Deal fatigue?

Another potential issue holding back presenting venues in particular has to do with the nature of the deals between agents, promoters and venues. The way in which profits are divided - particularly the percentage split between venue and promoter on ticket sales -can disincentivise retailers from fully engaging in dynamic pricing, as they see the rewards from that strategy as potentially not worth the effort. The result of this, though, is that all parties lose income.

Moral quandaries?

It seems the biggest barrier organisations face is fear - fear that implementing dynamic pricing will upset or anger their patrons, or a fear that dynamic pricing is unethical. However, the arts sector has already been using one form of dynamic pricing - it’s just been called discounting. For years, loyal customers have been able to purchase a full price ticket far in advance of a performance, only to turn up on the day and find themselves sitting next to someone who bought their ticket at the last minute for half price. Dynamic pricing merely turns this scenario on its head, with the late booker paying 50% more rather than 50% less. Implementing dynamic pricing is an opportunity to improve on a larger practice already in widespread use.

A similar fear - and one that seems to be at the root of much of this resistance - is that dynamic pricing is somehow sneaky or underhand, and that increasing prices is cheating patrons. In fact, dynamic pricing works best when it is transparent. Everyone knows that you get the best deal on a plane ticket by purchasing early; no one resents that pricing model because airlines have made it perfectly clear that’s how their ticket pricing works. Clear messaging about when ticket prices are at their cheapest, that prices can and will increase over time, allows organisations’ customers to make the same kind of informed purchasing decisions. Communicating pricing strategy clearly is actually a benefit for everyone involved.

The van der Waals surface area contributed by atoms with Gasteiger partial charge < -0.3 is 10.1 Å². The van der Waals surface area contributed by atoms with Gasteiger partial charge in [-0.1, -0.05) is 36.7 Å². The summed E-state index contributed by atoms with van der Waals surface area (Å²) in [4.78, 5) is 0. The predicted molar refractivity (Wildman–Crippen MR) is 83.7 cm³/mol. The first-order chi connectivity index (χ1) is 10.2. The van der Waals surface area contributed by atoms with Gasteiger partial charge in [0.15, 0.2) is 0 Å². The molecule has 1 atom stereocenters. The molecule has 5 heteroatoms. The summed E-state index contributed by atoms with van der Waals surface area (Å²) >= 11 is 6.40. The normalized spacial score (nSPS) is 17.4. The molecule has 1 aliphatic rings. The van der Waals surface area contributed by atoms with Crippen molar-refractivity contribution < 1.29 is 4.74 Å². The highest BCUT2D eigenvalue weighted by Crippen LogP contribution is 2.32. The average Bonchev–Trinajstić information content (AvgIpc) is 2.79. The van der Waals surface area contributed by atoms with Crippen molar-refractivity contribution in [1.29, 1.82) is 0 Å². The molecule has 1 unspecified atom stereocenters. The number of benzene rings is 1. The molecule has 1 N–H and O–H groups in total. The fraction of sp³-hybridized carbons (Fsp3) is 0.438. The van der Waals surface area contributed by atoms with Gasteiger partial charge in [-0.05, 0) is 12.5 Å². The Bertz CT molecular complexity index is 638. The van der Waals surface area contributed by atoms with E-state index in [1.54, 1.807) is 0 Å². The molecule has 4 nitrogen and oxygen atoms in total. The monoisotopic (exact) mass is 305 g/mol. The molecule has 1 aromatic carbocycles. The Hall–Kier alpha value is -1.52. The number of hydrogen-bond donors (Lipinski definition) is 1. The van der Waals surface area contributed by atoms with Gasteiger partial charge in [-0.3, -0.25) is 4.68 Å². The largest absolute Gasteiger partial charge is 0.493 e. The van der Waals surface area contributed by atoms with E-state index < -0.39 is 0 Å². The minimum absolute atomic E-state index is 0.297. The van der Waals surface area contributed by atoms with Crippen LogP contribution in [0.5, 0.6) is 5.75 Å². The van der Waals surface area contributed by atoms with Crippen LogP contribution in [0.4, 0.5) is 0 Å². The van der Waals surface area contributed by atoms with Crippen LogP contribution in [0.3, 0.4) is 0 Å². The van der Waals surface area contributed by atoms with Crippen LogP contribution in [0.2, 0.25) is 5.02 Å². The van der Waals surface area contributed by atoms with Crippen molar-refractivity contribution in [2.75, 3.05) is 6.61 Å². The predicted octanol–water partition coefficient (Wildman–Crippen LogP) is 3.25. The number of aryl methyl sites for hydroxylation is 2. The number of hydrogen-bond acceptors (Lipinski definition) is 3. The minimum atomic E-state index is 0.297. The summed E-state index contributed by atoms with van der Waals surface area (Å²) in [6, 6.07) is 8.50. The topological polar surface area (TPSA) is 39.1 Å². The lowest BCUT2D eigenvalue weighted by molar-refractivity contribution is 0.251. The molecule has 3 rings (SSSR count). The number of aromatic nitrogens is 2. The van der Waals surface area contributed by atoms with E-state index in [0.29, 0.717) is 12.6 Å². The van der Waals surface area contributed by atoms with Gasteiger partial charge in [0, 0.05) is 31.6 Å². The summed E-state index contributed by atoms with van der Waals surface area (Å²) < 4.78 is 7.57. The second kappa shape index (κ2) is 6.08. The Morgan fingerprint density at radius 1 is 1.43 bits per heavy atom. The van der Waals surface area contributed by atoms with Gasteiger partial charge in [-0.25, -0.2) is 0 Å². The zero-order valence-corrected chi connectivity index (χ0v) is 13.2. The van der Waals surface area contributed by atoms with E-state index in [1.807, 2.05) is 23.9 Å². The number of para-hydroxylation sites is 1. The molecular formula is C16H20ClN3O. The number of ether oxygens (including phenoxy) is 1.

Dynamic pricing in practice

And make no mistake about it, the benefits available are enormous, as just a few examples from the United States make clear:

  • Center Theatre Group has used dynamic pricing to make an additional $1.4 million on just one long-running show
  • The Adrienne Arsht Center, Florida’s largest performing arts venue exceeded their income goals for one-week shows by more than $150,000 using dynamic pricing
  • The revenue of the Houston Ballet’s production of The Nutcracker had stalled at just under $4m for several years running; after implementing dynamic pricing they increased their income by $600,000

The Seattle Repertory Theatre, a non-profit resident theatre in the Pacific Northwest, increased their

incremental income by $50,000 in a single year using dynamic pricing.

Dynamic pricing for the future

It’s clear that while dynamic pricing may not be right for every organisation, there are many more opportunities to benefit from a dynamic pricing strategy than organisations are realising. Customers are familiar with the use of dynamic pricing in other industries, and will clearly understand and accept a shift to a dynamic pricing model within the arts - just as long as that shift is communicated clearly and consistently. The barriers to its use -worries about angry patrons, or that using dynamic pricing is unethical - are falling away as more and more organisations recognise that an aversion to dynamic pricing is based on preconceptions and assumptions rather than actual evidence.

Dynamic pricing is an incredibly useful strategy, and one that can benefit organisations and loyal audiences alike. We know it works - the only question is just how well it can work for you.